Blatter Wins Fifth Term As FIFA President Sepp Blatter Holding His Ground Montreal Wants To Host MLB Regular-Season Games FIFA Facing Untold Consequences After Indictments CONCACAF Targeted In FIFA Investigation Blatter's Future Murky Amid FIFA Arrests Vegas NHL Group Well Past Ticket Deposit Goal NHL Playoffs Seeing More Goals In Conference Finals Execs Arrested On FIFA Corruption Charges Can Harper Supplant Jeter As Face Of MLB?
Upcoming Conferences and Events
SBD/Issue 73/Leagues & Governing Bodies
LeBron James Seeks To Clarify Comments About NBA Contraction
Published December 28, 2010
|James Claims He Didn't Know
Meaning Of The Word "Contraction"
Heat F LeBron James yesterday said that he "never intended to advocate contraction in recent comments he made about the league's 'watered down' talent level compared to the 1980s," according to Michael Wallace of ESPN.com. James said, "That's crazy, because I had no idea what the word 'contraction' meant before I saw it on the Internet. I never even mentioned that. That word never even came out of my mouth. I was just saying how the league was back in the '80s and how it could be good again. I never said, 'Let's take some of the teams out.'" He added, "I'm with the players, and the players know that. I've been with the players. It's not about getting guys out of the league or knocking teams out. I didn't mean to upset nobody. ... I didn't say let's abandon the Nets, and not let them move to Brooklyn or let's tear down the Target Center in Minnesota. I never said that" (ESPN.com, 12/27). In West Palm Beach, Ethan Skolnick confirms James never used the word contraction in his remarks, but it "definitely came out of the mouths of a couple of the reporters who were around him Thursday, as he continued answering the questions" (PALM BEACH POST, 12/28).
TOO LITTLE TALENT? James last Thursday asserted that the NBA "was better when numerous teams had multiple stars," adding that he "hopes the league can return to that someday, because right now there isn't enough talent to support the 30 current teams." James said, "Hopefully the league can figure out one way where it can go back to the '80s where you had three or four All-Stars, three or four superstars, three or four Hall of Famers on the same team. The league was great. It wasn't as watered down as it is (now)." He added, "(Contraction) is not my job; I'm a player but that is why it, the league, was so great. Imagine if you could take Kevin Love off Minnesota and add him to another team and you shrink the (league). Looking at some of the teams that aren't that great, you take Brook Lopez or you take Devin Harris off these teams that aren't that good right now and you add him to a team that could be really good. Not saying let's take New Jersey and let's take Minnesota out of the league. But hey, you guys are not stupid, I'm not stupid, it would be great for the league" (ESPN.com, 12/24).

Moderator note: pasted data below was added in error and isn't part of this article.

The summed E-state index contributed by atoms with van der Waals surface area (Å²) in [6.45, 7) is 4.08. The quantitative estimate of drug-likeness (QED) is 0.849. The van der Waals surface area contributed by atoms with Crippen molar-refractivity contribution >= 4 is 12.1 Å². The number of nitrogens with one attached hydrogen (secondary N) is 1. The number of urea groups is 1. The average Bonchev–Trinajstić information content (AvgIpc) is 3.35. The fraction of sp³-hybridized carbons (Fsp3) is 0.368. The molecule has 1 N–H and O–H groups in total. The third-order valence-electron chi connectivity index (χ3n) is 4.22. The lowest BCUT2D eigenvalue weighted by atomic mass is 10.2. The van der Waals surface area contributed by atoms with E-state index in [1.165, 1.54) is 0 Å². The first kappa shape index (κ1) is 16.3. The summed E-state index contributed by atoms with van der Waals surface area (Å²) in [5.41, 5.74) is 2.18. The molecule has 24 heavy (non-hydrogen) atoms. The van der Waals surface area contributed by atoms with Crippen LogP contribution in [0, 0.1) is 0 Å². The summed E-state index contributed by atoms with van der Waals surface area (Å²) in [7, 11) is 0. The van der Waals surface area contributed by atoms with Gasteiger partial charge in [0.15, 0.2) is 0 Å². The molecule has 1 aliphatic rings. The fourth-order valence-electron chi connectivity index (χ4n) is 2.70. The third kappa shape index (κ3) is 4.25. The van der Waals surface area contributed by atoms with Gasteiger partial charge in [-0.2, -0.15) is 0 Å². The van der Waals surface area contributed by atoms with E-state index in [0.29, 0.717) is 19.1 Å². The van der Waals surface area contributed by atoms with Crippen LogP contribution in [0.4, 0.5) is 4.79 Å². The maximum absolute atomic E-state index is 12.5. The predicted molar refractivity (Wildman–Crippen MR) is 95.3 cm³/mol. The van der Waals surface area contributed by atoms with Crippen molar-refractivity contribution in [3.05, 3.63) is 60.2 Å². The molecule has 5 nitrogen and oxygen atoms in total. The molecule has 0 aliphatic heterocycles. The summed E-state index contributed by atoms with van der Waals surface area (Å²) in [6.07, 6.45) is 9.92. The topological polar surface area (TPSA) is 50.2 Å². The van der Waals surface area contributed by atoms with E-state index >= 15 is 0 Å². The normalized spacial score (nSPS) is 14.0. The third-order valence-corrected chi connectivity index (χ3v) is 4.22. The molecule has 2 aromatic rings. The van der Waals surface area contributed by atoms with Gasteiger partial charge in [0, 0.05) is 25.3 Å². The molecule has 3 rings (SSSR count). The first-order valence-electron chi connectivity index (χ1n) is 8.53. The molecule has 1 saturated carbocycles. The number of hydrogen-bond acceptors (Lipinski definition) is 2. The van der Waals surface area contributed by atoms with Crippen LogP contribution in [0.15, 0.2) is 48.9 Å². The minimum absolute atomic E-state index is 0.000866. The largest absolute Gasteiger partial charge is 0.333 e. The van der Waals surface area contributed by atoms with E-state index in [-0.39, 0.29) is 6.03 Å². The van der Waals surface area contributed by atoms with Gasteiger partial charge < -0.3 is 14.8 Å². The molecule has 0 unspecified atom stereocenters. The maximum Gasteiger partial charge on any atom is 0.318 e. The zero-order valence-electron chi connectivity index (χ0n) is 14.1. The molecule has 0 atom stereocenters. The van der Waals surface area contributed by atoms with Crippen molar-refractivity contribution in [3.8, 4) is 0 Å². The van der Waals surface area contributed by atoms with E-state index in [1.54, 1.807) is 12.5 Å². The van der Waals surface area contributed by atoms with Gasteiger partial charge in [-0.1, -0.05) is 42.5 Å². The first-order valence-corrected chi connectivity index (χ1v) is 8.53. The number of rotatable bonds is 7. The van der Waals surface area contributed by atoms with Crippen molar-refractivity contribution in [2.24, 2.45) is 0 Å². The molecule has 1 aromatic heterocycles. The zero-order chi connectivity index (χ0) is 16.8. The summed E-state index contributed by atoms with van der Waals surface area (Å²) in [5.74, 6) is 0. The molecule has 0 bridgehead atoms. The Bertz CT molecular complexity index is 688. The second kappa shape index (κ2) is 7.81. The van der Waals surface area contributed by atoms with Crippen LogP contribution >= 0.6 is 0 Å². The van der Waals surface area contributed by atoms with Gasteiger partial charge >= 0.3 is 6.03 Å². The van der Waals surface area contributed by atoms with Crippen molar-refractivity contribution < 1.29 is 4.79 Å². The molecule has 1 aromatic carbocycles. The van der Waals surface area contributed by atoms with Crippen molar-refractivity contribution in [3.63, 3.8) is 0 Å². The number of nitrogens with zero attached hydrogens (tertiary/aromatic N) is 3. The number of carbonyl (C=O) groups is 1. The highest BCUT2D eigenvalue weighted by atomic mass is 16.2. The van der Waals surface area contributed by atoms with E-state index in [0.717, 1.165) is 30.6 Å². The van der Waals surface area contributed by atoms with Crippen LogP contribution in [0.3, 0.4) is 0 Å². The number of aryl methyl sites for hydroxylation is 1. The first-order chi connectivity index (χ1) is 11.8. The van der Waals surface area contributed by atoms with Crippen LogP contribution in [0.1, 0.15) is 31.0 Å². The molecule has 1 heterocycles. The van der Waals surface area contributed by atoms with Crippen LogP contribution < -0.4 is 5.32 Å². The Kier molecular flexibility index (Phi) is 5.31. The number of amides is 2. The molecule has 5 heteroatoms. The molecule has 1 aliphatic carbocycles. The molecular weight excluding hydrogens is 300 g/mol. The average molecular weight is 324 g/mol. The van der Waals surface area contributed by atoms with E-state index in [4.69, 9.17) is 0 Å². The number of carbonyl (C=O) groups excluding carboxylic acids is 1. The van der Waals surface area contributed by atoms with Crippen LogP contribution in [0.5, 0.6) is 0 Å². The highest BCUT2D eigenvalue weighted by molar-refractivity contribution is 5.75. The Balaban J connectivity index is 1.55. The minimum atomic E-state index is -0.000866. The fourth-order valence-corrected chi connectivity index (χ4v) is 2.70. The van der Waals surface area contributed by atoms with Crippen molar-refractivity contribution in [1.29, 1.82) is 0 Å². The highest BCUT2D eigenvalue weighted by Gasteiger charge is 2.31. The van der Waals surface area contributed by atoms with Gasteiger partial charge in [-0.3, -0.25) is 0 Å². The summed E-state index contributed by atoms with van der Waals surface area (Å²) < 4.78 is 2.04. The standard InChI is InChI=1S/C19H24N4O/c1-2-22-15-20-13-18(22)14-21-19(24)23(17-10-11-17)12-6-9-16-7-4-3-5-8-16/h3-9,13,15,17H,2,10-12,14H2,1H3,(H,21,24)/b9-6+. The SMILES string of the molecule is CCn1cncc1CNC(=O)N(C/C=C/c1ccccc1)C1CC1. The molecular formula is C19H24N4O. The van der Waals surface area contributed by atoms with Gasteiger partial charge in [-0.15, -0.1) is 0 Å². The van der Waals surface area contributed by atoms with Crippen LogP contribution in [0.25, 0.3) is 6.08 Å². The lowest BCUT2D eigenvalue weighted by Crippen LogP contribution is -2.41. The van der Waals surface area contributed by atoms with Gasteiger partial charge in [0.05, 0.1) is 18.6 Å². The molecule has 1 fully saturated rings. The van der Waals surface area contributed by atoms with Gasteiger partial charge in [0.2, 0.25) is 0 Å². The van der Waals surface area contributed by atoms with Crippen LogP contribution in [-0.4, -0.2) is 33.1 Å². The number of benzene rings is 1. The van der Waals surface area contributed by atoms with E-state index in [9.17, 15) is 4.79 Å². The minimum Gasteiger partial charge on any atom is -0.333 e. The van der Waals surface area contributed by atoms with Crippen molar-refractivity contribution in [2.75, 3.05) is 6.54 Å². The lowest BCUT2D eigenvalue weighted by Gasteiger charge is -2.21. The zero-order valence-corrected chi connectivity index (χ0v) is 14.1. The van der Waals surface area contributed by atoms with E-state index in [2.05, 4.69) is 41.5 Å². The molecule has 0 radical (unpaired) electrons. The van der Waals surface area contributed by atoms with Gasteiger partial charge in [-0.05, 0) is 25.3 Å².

|Fisher Acknowledges That Not All NBA
Players Are Always Going To Agree
DON'T HATE THE PLAYERS: Lakers G and NBPA President Derek Fisher responded to James' original comments last week and said, "I don't necessarily agree with (James' comments), but at the same time I understand and respect the fact (that) 460 opinions won't always be alike. I don't think it's my place to tell one of our guys what they should be thinking or feeling or saying, but I don't necessarily agree with the sentiment." With the NBPA involved in CBA negotiations with the NBA, Fisher added, "I don't know if it necessarily hurts our cause. It's surprising I would say, I guess, maybe to a lot of people but I guess I'm just a realist in that regard" (ESPNLA.com, 12/24). Pistons G Ben Gordon said, "I don't know if it would help or make things better, but I know a lot of guys probably wouldn't like being out of a job" (DETROIT NEWS, 12/27). In N.Y., Peter Vecsey writes under the header, "LeBron Contraction Talk Is Selfish, Misguided." James' comments reveal that he "genuinely cares about himself." Vecsey: "The NBA is his world. Everyone else is just renting" (N.Y. POST, 12/28).
A SHORT-SIGHTED OUTLOOK: YAHOO SPORTS' Adrian Wojnarowski wrote James' original comments "left the sport stunned on Christmas Eve, searching for an understanding of why he would go so far to undermine the union on the cusp of an apocalyptic collective bargaining brawl." One agent said, "How do you say that right before collective bargaining? Does he get that he’s advocating to reduce the number of jobs in the league? LeBron has no idea what happens when he says (stuff) like this." Wojnarowski: "The NBA has never had a superstar align himself with the interests of the commissioner and owners on the cusp of such a monumental fight, but understand this: It’s an edgy move that will win him favor in the league office" (SPORTS.YAHOO.com, 12/24). CBSSPORTS.com's Ray Ratto wrote under the header, "What LeBron's Forgetting: If Teams Leave, So Do Men With Money." James' theory, which he "delivered off the cuff and without the proper research and development, just took out" Nets Owner Mikhail Prokhorov. Ratto: "You know how many billionaires you get to take out and keep your job? The over-under is minus one-half" (CBSSPORTS.com, 12/24).
HAPPY BIRTHDAY TO ME: The N.Y. POST's Vecsey reports James and his reps have "contrived something" called the "Full Court Birthday Celebration" for James' 26th on Thursday. It is a "non-charitable event, but kids from The Boys and Girls Club of America are free to roll in if accompanied by a high roller." An invitation advertises the presence of "athletes, models, musicians, as well as political figures, socialites, taste-makers and affluent leaders from various industries including art, business and finance." James and his reps for the Miami party also are offering sponsorship opportunities, ranging from $10,000-500,000 (N.Y. POST, 12/28).